There is another aspect of law in the Pentateuch, by which exilic Jews of all subsequent periods were distinguishable.  This is, of course, the dietary law which came to have canonical stature.  These laws have been described as an object lesson in a fallen world.  How might this be appropriate?  In one sense they distinguish Israel from neighboring peoples who worship idols or who are immoral in terms set down by the law.  As anyone who has ever been on a restricted diet knows, it is hard to be comfortable living with people who don’t have any reason to follow the diet.  This problem has, over the centuries, kept the Jews at some distance from the mainstream of culture.  Western civilization is indebted to Hebrew thought in many ways.  This suggests it was worth preserving from syncretism with cultures that worshiped Baal, Anath, their pharaoh, or a numinous animal.  Purity from the contamination of immoral practices or simply wrong conceptions of God and man can be preserved by purity in the ritual sense.

What about the substance of the dietary laws themselves?  Leaving aside their efficacy in preserving Hebrew culture, we can consider how they might have been compiled.  The blessings associated with observance of the law include preservation from the diseases prevalent among Israel’s neighbors.  If, for example, there is a health benefit in the restriction on eating pork, how was it discovered?  Even if one takes a view of revelation that assumes everything of substance in the law was written by the finger of God on stone tablets at Sinai, the contention is still valid that the law is true to the phenomena it describes and rationally justifiable.

Of course, in absence of the knowledge that pork must be cooked at a certain temperature for a minimum period of time, there is a health benefit in the avoidance of pork.  It could be discovered by noting the relationship between the incidence of trichinosis among certain groups of people, and pork in their diet.  Given the view of nature evident in the Pentateuch, this is the kind of observation people schooled in it might be expected to make.  Theirs is not a rigorous scientific method with control groups to verify that trichinosis is caused by something in pork.  It is a philosophically realistic view of nature that is propitious for grasping basic facts.

In essence, we propose is that the dietary laws were discovered by observation in a way consistent with the epistemology we have been discussing, not arbitrarily contrived by an elite.  Nor do I think such a large and systematic body of laws should be taken lightly because it could be described as folk knowledge.  Folk knowledge can be right or wrong.  One subculture might eat badgers and porcupines, while another knows that badgers and porcupines are two of the most parasitized animals on the face of the earth.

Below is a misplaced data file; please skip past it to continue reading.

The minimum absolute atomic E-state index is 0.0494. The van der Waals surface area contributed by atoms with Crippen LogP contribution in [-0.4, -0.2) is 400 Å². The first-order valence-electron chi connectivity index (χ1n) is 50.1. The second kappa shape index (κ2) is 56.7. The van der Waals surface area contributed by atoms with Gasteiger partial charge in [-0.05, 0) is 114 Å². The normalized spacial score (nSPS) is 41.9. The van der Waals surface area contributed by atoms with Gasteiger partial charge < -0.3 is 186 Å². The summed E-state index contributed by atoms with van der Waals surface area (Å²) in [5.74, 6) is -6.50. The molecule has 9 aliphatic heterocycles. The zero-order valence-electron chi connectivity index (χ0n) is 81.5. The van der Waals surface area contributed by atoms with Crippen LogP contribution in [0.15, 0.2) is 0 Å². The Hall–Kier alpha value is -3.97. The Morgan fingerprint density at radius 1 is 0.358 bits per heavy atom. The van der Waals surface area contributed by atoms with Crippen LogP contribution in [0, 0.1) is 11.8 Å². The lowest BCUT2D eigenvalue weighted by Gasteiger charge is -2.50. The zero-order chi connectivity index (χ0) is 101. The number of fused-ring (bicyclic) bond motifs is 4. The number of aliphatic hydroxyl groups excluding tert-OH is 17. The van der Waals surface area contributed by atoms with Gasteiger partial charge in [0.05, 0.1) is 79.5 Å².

Many of these dietary regulations are, in fact, better understood in our scientifically advanced age.  Washington state is famous for its seafood, including crabs, clams, and oysters, but most of shell-fishers who gather them know enough to listen to the fisheries biologists.  If there is a “red tide,” the clams and oysters you gather may not kill you, but you’ll wish you were dead.  The water cleansings that were required after contact with the dead or with the carcass of an unclean animal are more, not less reasonable, now, in light of microbial science, than they were in 1000 BCE.

Leviticus 13, 14:33-48, and 15, the bulk of three chapters, contain detailed procedures by which priests were to identify and quarantine persons with infectious skin diseases and with bodily discharges.  Also found in this pericope are prescriptions for dealing with infestations in houses and contaminated garments.  The nature of the material is such that it could only have been empirically determined.  Many generations of priests must have developed these procedures by long and careful observation and passed the knowledge on to new practitioners.  The prognosis for various skin disorders depending on the color of the hair in the locality of the eruption, whether there is quick raw flesh in the swelling, or how a boil heals, are the kind of knowledge that can be gained only by rigorous observation.